The Goldilocks Approach - video
Goldilocks is a character in an English fairy tale who wanders into an empty house in the woods. She finds food that's too hot, too cold, and just right; chairs that are too hard, too soft, and just right... you get the picture. You want to find a topic that is not too broad, not too narrow, but just right.
Keywords are the main terms that describe your research question or topic. Keep track of these words so you can use them when searching for books and articles.
- Identify the main concepts in your research question. Typically there should only be two or three main concepts.
- Look for keywords that best describe these concepts.
- You can look for keywords when reading background information or encyclopedia articles on your topic
- Use a thesaurus, your textbook and subject headings in databases to find different keywords.
Choosing your topic is the first step in the research process. Be aware that selecting a good topic may not be easy. It must be narrow and focused enough to be interesting, yet broad enough to find adequate information.
#1 Research tip: Pick a topic that interests you. You are going to live with this topic for weeks while you research, read, and write your assignment. Choose something that will hold your interest and that you might even be excited about. Your attitude towards your topic will come across in your writing or presentation!
Brainstorming is a technique you can use to help you generate ideas. Below are brainstorming exercises and resources to help you come up with research topic ideas.
Ask yourself the following questions to help you generate topic ideas:
- Do you have a strong opinion on a current social or political controversy?
- Did you read or see a news story recently that has interested you?
- Do you have a personal issue, problem or interest that you would like to know more about?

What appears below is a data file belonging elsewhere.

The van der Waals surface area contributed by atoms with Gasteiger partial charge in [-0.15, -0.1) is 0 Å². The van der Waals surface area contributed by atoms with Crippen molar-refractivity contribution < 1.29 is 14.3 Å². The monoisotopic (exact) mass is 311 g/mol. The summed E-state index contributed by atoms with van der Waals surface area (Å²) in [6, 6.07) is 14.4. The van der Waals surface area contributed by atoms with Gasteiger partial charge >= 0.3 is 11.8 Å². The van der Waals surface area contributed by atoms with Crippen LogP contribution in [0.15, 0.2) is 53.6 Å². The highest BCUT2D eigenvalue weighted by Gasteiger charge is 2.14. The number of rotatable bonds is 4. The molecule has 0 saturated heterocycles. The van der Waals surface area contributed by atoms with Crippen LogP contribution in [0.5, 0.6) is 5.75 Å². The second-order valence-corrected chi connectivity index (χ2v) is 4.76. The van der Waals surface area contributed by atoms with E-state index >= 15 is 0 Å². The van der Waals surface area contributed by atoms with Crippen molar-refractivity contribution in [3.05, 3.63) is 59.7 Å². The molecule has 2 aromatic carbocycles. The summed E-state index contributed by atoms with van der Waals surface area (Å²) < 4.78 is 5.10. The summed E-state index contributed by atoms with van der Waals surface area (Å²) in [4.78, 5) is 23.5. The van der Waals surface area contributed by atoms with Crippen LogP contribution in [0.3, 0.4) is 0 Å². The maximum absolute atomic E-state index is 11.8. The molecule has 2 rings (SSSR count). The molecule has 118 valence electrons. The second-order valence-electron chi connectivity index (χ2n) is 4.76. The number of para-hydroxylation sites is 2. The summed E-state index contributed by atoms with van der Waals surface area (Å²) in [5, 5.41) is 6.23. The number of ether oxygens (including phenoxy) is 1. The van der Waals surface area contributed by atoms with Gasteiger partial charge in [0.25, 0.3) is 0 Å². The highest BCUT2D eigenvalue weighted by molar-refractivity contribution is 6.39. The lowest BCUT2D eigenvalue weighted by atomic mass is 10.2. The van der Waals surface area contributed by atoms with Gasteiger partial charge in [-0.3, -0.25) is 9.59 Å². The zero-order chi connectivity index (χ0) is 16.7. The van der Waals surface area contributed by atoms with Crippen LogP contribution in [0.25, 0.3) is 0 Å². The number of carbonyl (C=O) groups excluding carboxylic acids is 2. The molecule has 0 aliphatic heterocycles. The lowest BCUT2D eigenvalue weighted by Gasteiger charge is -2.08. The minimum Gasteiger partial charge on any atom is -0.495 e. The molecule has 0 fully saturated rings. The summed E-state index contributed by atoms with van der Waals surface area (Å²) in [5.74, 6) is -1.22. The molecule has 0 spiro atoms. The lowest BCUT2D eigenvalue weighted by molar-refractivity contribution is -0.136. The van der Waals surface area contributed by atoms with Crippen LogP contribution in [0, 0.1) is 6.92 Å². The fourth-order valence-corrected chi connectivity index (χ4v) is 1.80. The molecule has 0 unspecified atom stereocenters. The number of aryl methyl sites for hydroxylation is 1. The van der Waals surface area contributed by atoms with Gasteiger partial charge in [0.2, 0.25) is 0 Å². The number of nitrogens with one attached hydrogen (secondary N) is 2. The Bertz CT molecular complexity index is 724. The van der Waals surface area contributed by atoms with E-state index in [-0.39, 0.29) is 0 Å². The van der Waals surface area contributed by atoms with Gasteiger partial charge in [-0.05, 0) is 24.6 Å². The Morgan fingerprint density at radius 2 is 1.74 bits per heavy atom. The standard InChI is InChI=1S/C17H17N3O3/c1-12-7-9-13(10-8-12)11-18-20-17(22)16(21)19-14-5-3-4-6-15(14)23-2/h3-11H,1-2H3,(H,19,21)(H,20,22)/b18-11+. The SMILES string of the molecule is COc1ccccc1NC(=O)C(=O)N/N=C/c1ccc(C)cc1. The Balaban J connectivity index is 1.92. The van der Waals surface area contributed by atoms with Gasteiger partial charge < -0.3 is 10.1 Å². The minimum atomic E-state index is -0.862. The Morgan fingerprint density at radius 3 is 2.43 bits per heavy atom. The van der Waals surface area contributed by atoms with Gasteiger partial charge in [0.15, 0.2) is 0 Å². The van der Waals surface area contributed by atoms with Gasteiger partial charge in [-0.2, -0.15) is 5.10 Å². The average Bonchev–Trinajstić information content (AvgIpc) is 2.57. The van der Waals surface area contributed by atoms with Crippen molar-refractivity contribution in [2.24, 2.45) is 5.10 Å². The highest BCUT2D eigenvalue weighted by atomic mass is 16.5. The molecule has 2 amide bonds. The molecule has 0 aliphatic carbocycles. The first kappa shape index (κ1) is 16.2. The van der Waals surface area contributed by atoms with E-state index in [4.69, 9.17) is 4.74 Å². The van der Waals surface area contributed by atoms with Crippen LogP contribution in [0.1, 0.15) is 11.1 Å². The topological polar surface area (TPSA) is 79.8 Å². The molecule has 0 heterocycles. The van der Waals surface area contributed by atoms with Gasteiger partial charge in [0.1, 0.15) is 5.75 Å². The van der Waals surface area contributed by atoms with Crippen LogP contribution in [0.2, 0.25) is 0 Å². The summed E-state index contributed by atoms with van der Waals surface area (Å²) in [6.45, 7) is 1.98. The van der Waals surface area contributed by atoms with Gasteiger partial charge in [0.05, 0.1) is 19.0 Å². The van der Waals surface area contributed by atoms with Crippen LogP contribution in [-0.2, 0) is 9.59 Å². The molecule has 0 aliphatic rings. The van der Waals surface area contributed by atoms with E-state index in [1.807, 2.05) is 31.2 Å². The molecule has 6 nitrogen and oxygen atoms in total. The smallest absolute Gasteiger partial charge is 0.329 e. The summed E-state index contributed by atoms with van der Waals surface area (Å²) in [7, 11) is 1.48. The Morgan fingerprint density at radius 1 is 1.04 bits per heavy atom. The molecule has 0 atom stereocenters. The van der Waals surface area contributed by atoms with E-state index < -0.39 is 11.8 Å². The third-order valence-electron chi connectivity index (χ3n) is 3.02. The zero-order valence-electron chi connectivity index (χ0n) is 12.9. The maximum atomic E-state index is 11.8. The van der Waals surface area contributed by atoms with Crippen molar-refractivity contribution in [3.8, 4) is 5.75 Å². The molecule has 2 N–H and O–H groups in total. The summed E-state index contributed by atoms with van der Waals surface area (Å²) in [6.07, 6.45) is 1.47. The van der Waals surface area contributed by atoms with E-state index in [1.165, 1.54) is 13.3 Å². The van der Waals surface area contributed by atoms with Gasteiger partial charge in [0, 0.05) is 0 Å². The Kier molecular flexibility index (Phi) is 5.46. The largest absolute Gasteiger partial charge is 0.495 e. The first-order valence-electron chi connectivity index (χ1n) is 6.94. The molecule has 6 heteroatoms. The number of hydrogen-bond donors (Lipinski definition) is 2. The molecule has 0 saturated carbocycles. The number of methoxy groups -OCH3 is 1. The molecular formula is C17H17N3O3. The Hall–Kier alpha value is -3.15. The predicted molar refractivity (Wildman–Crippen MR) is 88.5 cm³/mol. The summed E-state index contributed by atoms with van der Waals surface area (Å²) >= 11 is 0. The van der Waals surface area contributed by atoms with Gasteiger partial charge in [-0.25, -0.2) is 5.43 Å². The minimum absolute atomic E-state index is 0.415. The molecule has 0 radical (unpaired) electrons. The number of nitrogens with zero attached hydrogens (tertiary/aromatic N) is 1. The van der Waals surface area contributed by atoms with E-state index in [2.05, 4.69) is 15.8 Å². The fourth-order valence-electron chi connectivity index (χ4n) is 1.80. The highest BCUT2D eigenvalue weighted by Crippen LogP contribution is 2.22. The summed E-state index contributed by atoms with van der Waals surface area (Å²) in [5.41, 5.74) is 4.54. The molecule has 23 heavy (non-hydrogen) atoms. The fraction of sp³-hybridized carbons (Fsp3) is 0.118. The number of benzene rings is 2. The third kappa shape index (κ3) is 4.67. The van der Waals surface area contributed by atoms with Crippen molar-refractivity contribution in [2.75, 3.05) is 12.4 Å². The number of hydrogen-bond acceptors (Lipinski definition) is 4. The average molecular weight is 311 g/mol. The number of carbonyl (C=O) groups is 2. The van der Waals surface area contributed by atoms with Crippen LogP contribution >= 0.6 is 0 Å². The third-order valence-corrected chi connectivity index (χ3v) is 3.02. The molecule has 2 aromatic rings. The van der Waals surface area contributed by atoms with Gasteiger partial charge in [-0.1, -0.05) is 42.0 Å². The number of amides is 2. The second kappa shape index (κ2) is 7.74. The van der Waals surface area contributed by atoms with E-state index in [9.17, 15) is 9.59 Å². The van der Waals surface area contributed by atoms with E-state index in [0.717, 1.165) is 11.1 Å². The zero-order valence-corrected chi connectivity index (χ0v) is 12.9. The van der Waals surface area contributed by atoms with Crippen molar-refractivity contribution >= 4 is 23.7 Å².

- Is there an aspect of one of your classes that you would like to learn more about?
Finding Topic Ideas Online
Try the resources below to help you get ideas for possible research topics:
* Opposing Viewpoints - this series presents all sides of current issues such as illegal immigration, health care and the death penalty. This is a good source for finding and getting background information as well as getting ideas for a topic.
* Congressional Digest- similar to Opposing Viewpoints, this series takes a pro & con approach. A great resource to learn about both sides of a topic it can be found in our stacks- Ref JK 1. C65
* CQ Researcher - this database provides news and analysis of American government, politics, history, public policy, current affairs, and controversial topics. Each report contains a synopsis and discussion of the issue, a pro/con section and bibliography. This is another great resource for topic ideas and background information.
* Idea Generator - this website lets you browse through thousands of keywords and phrases, organized by subject areas, to help you come up with topic ideas.
* Google News - this site provides national and international news on a variety of subjects gathered from over 4,000 sources.
* Use the Library's Articles and News databases to browse contents of current magazines and newspapers. If you do not know how to browse current issues ask a librarian for help.
Read Background Information
Read an encyclopedia article on the top two or three topics you are considering. Reading a broad summary enables you to get an overview of the topic and see how your idea relates to broader, narrower, and related issues. If you cant find an article on your topic, ask a librarian for help.
* Encyclopedia Britannica Online - a general knowledge encyclopedia covering a wide-range of subjects.
* The Gale Virtual Reference Library contains several business focused encyclopedias such as The Encyclopedia of Management and The Encyclopedia of Emerging Industries which may provide background information on possible topics.
* Use the Library's Articles and News databases to search for brief articles on your topic ideas.
* The Library's reference collection contains many general and specialized encyclopedias. Check the Library's catalog to see what items are available for you to use in the Library.